Dress-making was not as old as mankind as had been previously thought. It turned out that food-gathering was our ancestors' first priority. The need for shelter came in second. Clothing, generally regarded today as man’s third basic need, came in much later.
The jury is still out there as to how late it was when our ancestors finally decided to make and wear clothes. Initial findings say it was some time around 650,000 years ago when people thought it was good and healthy to wear something to protect themselves against the rain, the wind and the sun.
The experts were also uncertain if the decision to wear clothes included the avoidance of stares from the others. That reason might just be plain conjecture. We still have groups of people, old tribes living in present-day jungles, who consider personal modesty a non-issue.
What is certain, though, is that the manufacture of clothes had evolved into one of the world’s biggest multi-billion dollar industries. It had spawned its own specialized idioms, created fashion movements, made up its own philosophy and quirky politics, and created its own star personalities. It had even overlapped into the equally hyper entertainment industry. But that’s another story.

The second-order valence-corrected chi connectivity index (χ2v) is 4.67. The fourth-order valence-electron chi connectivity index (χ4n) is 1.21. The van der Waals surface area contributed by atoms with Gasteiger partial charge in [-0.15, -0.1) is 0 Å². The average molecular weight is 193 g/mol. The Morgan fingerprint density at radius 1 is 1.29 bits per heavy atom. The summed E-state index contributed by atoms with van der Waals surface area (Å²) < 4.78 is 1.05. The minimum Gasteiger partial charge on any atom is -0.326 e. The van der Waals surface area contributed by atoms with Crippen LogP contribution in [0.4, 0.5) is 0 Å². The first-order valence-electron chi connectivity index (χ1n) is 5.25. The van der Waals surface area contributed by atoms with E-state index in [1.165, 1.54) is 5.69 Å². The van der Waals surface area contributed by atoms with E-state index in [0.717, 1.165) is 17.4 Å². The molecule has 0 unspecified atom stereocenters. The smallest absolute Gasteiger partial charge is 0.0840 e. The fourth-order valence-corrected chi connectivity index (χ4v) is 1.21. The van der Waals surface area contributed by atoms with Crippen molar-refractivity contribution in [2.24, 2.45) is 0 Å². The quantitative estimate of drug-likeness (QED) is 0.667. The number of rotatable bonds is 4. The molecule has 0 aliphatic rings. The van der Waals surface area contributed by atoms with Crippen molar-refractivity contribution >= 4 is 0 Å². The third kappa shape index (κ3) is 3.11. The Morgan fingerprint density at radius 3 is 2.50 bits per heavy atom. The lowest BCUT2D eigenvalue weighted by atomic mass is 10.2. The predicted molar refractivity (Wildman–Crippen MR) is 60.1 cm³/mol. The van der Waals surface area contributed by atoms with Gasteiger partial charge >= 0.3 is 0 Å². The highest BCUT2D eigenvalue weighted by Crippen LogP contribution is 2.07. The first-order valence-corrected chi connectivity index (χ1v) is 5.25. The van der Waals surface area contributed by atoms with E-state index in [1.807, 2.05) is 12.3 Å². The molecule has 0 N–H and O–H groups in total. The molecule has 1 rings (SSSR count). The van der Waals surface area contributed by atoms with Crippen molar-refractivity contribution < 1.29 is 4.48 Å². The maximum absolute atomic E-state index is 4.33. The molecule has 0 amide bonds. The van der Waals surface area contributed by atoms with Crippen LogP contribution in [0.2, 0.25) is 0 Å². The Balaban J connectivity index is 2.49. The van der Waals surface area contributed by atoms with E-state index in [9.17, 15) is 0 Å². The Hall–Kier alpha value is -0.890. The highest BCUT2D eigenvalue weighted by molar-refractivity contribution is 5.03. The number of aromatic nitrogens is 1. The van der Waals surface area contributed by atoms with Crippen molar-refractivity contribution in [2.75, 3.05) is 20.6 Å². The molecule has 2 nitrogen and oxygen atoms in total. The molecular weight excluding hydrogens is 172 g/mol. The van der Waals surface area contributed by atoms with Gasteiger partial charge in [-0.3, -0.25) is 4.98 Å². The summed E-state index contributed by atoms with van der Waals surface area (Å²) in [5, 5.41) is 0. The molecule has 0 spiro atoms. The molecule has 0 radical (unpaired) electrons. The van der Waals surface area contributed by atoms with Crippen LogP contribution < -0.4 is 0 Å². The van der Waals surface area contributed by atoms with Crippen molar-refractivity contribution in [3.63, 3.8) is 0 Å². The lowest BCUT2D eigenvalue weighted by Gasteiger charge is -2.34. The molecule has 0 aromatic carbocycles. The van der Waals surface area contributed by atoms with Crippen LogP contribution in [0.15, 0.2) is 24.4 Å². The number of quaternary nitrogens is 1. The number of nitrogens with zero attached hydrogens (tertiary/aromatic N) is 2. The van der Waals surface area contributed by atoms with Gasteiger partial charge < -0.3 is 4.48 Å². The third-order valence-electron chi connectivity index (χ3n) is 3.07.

Our story is about the dying art of dress-making.
It had been a long while since people used fur and leather from animals, as well as leaves, barks and hemp from plants as clothing. Wearing was simple: either these were tied to the body or were wrapped around the backs of the wearer.
Much later, the craft of weaving was developed and the use of hand needles to stitch fabrics together arose some 40,000 years ago. The making of clothes went a notch higher.
In China, silk was discovered around 3,000 ago, almost around the time the Egyptians found the use of linen. In Europe, wool was first used in Greece and later in Rome. It is remarkable that we still use these materials today.